A thrilling Iron Bowl victory by Auburn on Saturday shook up the BCS standings and left only two undefeated AQ teams at the top of the polls. The Florida State Seminoles and Ohio State Buckeyes appear to control their own destiny as they prepare for their respective conference championship games. But three SEC teams -- Auburn, Alabama and Missouri -- also are ranked in the top five in the BCS standings and are in position to seize a title-game bid if the Seminoles and/or the Buckeyes are upset.
Those five teams are all ranked highly in our latest FEI ratings, although not in the same pecking order as the BCS standings. FEI is an opponent-adjusted drive-based system designed not to select a national champion but rather to measure overall team efficiency, the success of a team maximizing its own possessions and limiting the possession success of its opponents.
Team records are a function of performance and the strength of the opposition faced. Ohio State ranks ahead of Auburn in our FEI ratings, for instance, but, if the two teams swapped schedules, they likely also would swap records. According to our data, the Buckeyes would be 11-1 against Auburn's schedule and the Tigers would be 12-0 against Ohio State's schedule. (It should be noted that, in this alternate scenario, Ohio State would still be ranked just ahead of Auburn according to FEI).
The possession efficiency data is also useful in projecting what might lie ahead for the remaining BCS title contenders. We compared each of the top five teams in the BCS against every team in the 2007 to 2012 seasons across five key measures -- opponent-adjusted offense, opponent-adjusted defense, special-teams efficiency, field-position advantage and overall FEI rating.
Which teams from the recent past are most similar statistically to the BCS front-runners, and where might each end up when the dust settles this weekend?
To continue reading this article you must be an Insider
With the help of ESPN’s new college football metrics (see explanations here), ESPN Stats & Information takes a look back at the best performances of Week 14 and the decisions of Nick Saban and Brady Hoke at the end of those games.
Best individual performances
• Brett Hundley had a career-high 98.4 opponent-adjusted QBR in UCLA's 35-14 win at USC. Hundley converted 7-of-13 third-down plays, including four rushes for 57 yards and a touchdown.
• David Fales posted a 97.3 opponent-adjusted QBR in San Jose State's 62-52 upset of Fresno State. Fales passed for a school-record 547 yards and was responsible for seven touchdowns. He is the fourth FBS player in the last 10 seasons to throw for at least 500 yards, account for seven touchdowns and not turn the ball over in a game.
• Nick Marshall had a 95.0 opponent-adjusted QBR in Auburn’s 34-28 win against Alabama. Marshall ran for 99 yards and one touchdown against the Tide, the most rushing yards Alabama has allowed by a quarterback in the Nick Saban era.
• Braxton Miller posted a 95.0 opponent-adjusted QBR in Ohio State’s 42-41 win at Michigan despite completing just six passes. Miller ran for 153 yards and three touchdowns on 16 rush attempts, resulting in a 98.2 Total QBR on running plays. Since the middle of October (Week 8), Miller has the second-highest opponent-adjusted QBR in the nation behind Jameis Winston.
Best team performances
Offense - San Jose State added 36.7 expected points on offense in its 62-52 win against Fresno State. The Spartans scored a touchdown on seven of their first 10 drives, including six passing touchdowns longer than 15 yards. They are the ninth team in the last 10 seasons to have six passing touchdowns of this distance in a game.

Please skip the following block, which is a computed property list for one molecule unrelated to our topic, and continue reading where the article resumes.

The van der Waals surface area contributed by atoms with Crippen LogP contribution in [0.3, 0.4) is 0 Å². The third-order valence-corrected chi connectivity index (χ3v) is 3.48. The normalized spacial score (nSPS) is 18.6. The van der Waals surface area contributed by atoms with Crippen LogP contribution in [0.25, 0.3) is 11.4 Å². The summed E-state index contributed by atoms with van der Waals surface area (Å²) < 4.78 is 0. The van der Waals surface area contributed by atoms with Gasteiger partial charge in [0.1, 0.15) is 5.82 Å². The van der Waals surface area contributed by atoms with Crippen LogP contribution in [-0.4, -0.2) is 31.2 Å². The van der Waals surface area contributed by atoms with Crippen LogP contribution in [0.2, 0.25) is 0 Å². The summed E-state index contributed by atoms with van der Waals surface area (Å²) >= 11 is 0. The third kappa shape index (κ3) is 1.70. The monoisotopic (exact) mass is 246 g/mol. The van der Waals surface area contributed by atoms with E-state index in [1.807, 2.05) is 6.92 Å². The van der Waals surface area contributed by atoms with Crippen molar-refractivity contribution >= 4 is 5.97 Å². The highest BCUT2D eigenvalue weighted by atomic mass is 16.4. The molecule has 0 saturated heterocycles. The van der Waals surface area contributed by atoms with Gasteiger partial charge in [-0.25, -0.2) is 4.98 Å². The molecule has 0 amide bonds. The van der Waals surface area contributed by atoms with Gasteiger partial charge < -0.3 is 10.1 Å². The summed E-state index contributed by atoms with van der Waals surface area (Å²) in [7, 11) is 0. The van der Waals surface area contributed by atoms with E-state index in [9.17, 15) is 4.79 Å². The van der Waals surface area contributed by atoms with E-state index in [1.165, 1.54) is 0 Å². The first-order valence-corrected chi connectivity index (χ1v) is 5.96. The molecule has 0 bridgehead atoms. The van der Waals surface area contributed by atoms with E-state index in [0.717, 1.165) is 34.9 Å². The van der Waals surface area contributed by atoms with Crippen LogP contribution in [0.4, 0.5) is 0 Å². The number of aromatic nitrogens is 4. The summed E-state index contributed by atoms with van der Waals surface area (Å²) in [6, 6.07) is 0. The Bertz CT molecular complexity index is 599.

Defense – Houston held SMU (which had previously averaged 30.8 points per game) scoreless in its 34-0 win on Friday. The Cougars forced four turnovers and held the Mustangs without a first down on 53.3 percent of their drives. As a result, Houston added 33.3 expected points to its net scoring margin on defense, its most defensive EPA in the last 10 seasons.
Special Teams – Auburn added 11.5 expected points to its net scoring margin on special teams, the highest special teams EPA allowed by Alabama under Nick Saban. The Tigers were the beneficiaries of four missed field goals, a blocked punt and a missed field goal returned 100 yards for a game-winning touchdown. Additionally, Auburn punter Steven Clark had two punts downed at the 1 yard line.
Analysis of Saban/Hoke decisions
Saban’s decision to attempt a 57-yard field goal: Given that Nick Saban was trying to win the game in regulation, he made the correct decision in attempting the long field goal. In the last 10 seasons, teams have made 28 percent of their fourth-quarter go-ahead field goals from around this distance and none had been returned for a touchdown by the opponent prior to this game. In comparison, only two percent of all Hail Mary attempts have been converted at the end of games. So, Alabama had a better chance of winning by attempting a long field goal than by throwing a Hail Mary, or kneeling and going to overtime.
Hoke’s decision to attempt a two-point conversion: With an extra point pending and Michigan trailing 42-41, Brady Hoke elected to attempt a two-point conversion with 32 seconds remaining. Based on analysis of similar situations, Hoke slightly increased Michigan’s chance of winning with this decision. Had the Wolverines tried a point-after kick, they would have had about a 44 percent chance of winning. With the Wolverines going for two points after the touchdown, they had about a 45 percent chance of winning based on the success rates of similar situations in the past 10 seasons. Given the Wolverines’ status as a heavy underdog against their rival, Brady Hoke’s decision should not be questioned.